8. I’m probably biased because I love the author and she writes about things I love, and I have said this before, but this is the Lord’s work. It is mighty and strong.

    You aught to seriously consider collecting a bunch of these into a fun reader.

    Comment by J. Stapley — December 31, 2008 @ 10:53 am

  9. Congrats on a great first year, Ardis.

    Comment by David G. — December 31, 2008 @ 11:04 am

  10. 317 posts since May? Take a bow, but remember that your productivity is making the rest of us look bad. I think it is high time for the shop steward at Keepapitchinin to institute a work slowdown.

    And even more impressive than 317 posts is the uniform high quality of those posts and the work and time that went into making them substantive and worthwhile. Take another bow.

    p.s. I have a question. Can this post and the one about pre-correlation gospel art be viewed on the network at church HQ?

    Comment by Mark Brown — December 31, 2008 @ 11:21 am

  11. Ardis, you babe, you! Cute picture! :-) ..bruce..

    Comment by bfwebster — December 31, 2008 @ 11:24 am

  12. Count me in as another grateful reader. In addition to the consistently trustworthy content, Keepa has developed quite a nice style! It’s an enjoyable experience to visit. In sum, Keepa has become one of my daily “must-read” blogs.

    Having said that, though, I’m also hopeful that the crazy pace you set in 2008 doesn’t burn you out in 2009. Eek!

    Comment by Hunter — December 31, 2008 @ 11:32 am

  13. I am shocked, Ardis, absolutely shocked. 317! Congratulations on your accomplishments.

    I have to agree with J. This is the Lord’s work. I’ve told you many times how delightful your posts are, but I don’t think I’ve ever told you that they strengthen my testimony. You’ve even sanded down some of my splintery dislike of Brigham Young. Thanks.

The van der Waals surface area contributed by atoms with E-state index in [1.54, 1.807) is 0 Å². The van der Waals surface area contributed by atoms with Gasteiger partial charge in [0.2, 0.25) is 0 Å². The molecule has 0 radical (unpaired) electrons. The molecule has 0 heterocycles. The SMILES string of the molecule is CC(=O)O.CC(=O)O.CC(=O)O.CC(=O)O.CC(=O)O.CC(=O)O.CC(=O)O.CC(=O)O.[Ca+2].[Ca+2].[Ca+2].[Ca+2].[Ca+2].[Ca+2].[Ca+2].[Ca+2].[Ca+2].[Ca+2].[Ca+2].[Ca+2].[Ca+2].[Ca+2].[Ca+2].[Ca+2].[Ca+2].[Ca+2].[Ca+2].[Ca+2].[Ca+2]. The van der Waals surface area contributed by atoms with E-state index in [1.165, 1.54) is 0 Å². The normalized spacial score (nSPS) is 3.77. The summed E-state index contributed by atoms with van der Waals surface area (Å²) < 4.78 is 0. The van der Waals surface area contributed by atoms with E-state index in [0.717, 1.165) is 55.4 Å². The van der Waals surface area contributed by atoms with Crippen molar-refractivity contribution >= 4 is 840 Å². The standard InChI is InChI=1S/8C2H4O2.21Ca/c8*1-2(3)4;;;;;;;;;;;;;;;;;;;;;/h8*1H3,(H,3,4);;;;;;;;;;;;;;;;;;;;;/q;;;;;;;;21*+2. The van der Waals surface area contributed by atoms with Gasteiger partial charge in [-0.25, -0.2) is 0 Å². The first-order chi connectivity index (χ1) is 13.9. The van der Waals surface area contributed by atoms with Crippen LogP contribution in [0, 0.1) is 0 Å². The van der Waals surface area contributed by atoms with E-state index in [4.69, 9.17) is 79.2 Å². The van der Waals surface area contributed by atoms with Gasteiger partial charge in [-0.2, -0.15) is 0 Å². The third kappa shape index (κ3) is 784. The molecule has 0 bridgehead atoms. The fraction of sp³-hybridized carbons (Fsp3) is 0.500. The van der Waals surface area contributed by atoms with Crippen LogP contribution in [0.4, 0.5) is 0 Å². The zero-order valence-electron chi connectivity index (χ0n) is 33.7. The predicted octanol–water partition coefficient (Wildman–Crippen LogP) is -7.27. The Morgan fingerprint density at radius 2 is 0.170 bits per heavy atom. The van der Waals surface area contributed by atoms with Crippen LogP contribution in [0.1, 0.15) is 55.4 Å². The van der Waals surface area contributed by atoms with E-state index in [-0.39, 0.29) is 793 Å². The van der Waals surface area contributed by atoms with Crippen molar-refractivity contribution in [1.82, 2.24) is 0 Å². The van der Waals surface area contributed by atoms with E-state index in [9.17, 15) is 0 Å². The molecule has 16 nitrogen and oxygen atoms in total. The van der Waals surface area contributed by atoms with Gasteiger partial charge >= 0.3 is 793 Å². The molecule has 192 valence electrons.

Comment by Jami — December 31, 2008 @ 12:05 pm

  14. Thank you, all. The thinly disguised trolling for compliments has paid a rich dividend! 😉

    My plan is to keep up the posting rate as much as possible, except when paying work or other obligations intefere (drat that interruption of real life).

    While I don’t feel any sense of personal burnout, I do worry a little that the novelty will wear off for readers, that another collection of Saints’ group photos or another look at the state of the church in some specific month will begin to seem repetitious to you. Any suggestions for new features will be eagerly welcomed — I may not have the background to implement them all (I’m still trying to do something with an early suggestion to look at the architectural styles used for chapels, for instance), but I’ll try.

    Mark asked about the viewability of images: The church’s filter here at the library has never interfered with Keepa. It is either entirely text based (it does interfere when I try to follow sideblog links at other blogs, sometimes), or else it doesn’t recognize the, um, disproportional amount of exposed skin in black and white photos.

    One of these winters Real Soon Now, we really *are* going to have to gather at Valley Forge. Researcher’s treat.

    Comment by Ardis E. Parshall — December 31, 2008 @ 1:27 pm

  15. Congrats on a job well done, Ardis. I appreciate the effort you put into the site, and have learned quite a bit from your many posts. Keep up the excellent work (if you can call it work).

    Comment by Christopher — December 31, 2008 @ 1:40 pm

  16. Congrats Ardis! I’ve always thought we need more cute pictures of nude babies to put your blog over the top.

    And, so long as I’m getting stuck in the spam filter, I think I’ll have to start spicing up my comments. Tomorrow!

    Happy New Year, Ardis! And may next year bring another flood of interesting, inspiring, amusing, shocking and wonderful posts!

    Comment by Mark B. — December 31, 2008 @ 1:59 pm

  17. First: Congrats on 317! and many more!
    Second, do you ever take requests? I’ve hit a dead end on a Utah historical angle in my genealogy (it involves the forebears of my Piute County Ancestors) and though I spit and struggle, I have a hunch that all y’all (Southern Utah, after all) would put me to shame with how fast you’d provide bucket-after-bucket of linky goodness!

    Third: Happy New Year to you and Keepa! Long live the Queen!

    Comment by Chad Too — December 31, 2008 @ 3:08 pm